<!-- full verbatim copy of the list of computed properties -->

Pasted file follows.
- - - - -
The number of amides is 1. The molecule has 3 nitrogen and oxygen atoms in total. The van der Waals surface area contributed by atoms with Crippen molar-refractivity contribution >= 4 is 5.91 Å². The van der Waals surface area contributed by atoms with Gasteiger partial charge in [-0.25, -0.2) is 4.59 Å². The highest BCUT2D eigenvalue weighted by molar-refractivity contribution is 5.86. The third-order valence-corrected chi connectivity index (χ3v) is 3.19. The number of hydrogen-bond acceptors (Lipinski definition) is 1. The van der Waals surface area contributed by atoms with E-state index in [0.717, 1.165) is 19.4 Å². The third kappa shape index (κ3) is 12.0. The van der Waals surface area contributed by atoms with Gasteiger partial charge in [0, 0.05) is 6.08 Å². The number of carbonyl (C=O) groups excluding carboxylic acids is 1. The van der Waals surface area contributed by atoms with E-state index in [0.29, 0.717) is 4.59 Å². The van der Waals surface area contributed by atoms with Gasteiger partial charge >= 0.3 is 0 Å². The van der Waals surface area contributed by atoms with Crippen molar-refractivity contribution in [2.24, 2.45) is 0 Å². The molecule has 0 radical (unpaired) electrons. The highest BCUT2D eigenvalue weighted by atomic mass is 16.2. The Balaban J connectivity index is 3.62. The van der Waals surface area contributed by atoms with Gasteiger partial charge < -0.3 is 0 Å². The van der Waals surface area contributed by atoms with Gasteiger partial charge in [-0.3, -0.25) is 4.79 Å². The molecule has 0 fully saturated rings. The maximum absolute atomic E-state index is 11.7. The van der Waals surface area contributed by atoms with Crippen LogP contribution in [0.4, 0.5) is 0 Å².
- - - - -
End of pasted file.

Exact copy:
The number of amides is 1. The molecule has 3 nitrogen and oxygen atoms in total. The van der Waals surface area contributed by atoms with Crippen molar-refractivity contribution >= 4 is 5.91 Å². The van der Waals surface area contributed by atoms with Gasteiger partial charge in [-0.25, -0.2) is 4.59 Å². The highest BCUT2D eigenvalue weighted by molar-refractivity contribution is 5.86. The third-order valence-corrected chi connectivity index (χ3v) is 3.19. The number of hydrogen-bond acceptors (Lipinski definition) is 1. The van der Waals surface area contributed by atoms with E-state index in [0.717, 1.165) is 19.4 Å². The third kappa shape index (κ3) is 12.0. The van der Waals surface area contributed by atoms with Gasteiger partial charge in [0, 0.05) is 6.08 Å². The number of carbonyl (C=O) groups excluding carboxylic acids is 1. The van der Waals surface area contributed by atoms with E-state index in [0.29, 0.717) is 4.59 Å². The van der Waals surface area contributed by atoms with Gasteiger partial charge >= 0.3 is 0 Å². The van der Waals surface area contributed by atoms with Crippen molar-refractivity contribution in [2.24, 2.45) is 0 Å². The molecule has 0 radical (unpaired) electrons. The highest BCUT2D eigenvalue weighted by atomic mass is 16.2. The Balaban J connectivity index is 3.62. The van der Waals surface area contributed by atoms with Gasteiger partial charge < -0.3 is 0 Å². The van der Waals surface area contributed by atoms with Gasteiger partial charge in [-0.3, -0.25) is 4.79 Å². The molecule has 0 fully saturated rings. The maximum absolute atomic E-state index is 11.7. The van der Waals surface area contributed by atoms with Crippen LogP contribution in [0.4, 0.5) is 0 Å².